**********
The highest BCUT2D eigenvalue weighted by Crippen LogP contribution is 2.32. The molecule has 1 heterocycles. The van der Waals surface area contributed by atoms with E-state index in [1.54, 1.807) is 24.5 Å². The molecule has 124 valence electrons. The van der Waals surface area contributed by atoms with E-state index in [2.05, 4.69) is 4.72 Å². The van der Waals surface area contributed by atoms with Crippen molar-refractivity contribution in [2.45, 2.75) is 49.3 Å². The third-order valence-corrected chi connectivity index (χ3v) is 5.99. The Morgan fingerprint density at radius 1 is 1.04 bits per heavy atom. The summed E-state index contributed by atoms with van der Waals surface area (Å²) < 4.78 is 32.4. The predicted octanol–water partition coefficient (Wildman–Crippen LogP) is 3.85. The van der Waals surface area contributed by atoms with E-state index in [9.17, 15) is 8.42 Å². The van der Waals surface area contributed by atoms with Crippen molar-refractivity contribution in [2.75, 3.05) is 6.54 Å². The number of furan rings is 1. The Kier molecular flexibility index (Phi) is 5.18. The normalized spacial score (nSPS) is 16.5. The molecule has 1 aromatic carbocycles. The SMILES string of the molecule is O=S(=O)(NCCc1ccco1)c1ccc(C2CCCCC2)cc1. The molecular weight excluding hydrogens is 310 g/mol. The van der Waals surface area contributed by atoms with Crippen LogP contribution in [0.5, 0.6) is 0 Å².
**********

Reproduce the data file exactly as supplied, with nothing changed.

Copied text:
The highest BCUT2D eigenvalue weighted by Crippen LogP contribution is 2.32. The molecule has 1 heterocycles. The van der Waals surface area contributed by atoms with E-state index in [1.54, 1.807) is 24.5 Å². The molecule has 124 valence electrons. The van der Waals surface area contributed by atoms with E-state index in [2.05, 4.69) is 4.72 Å². The van der Waals surface area contributed by atoms with Crippen molar-refractivity contribution in [2.45, 2.75) is 49.3 Å². The third-order valence-corrected chi connectivity index (χ3v) is 5.99. The Morgan fingerprint density at radius 1 is 1.04 bits per heavy atom. The summed E-state index contributed by atoms with van der Waals surface area (Å²) < 4.78 is 32.4. The predicted octanol–water partition coefficient (Wildman–Crippen LogP) is 3.85. The van der Waals surface area contributed by atoms with E-state index in [9.17, 15) is 8.42 Å². The van der Waals surface area contributed by atoms with Crippen molar-refractivity contribution in [2.75, 3.05) is 6.54 Å². The number of furan rings is 1. The Kier molecular flexibility index (Phi) is 5.18. The normalized spacial score (nSPS) is 16.5. The molecule has 1 aromatic carbocycles. The SMILES string of the molecule is O=S(=O)(NCCc1ccco1)c1ccc(C2CCCCC2)cc1. The molecular weight excluding hydrogens is 310 g/mol. The van der Waals surface area contributed by atoms with Crippen LogP contribution in [0.5, 0.6) is 0 Å².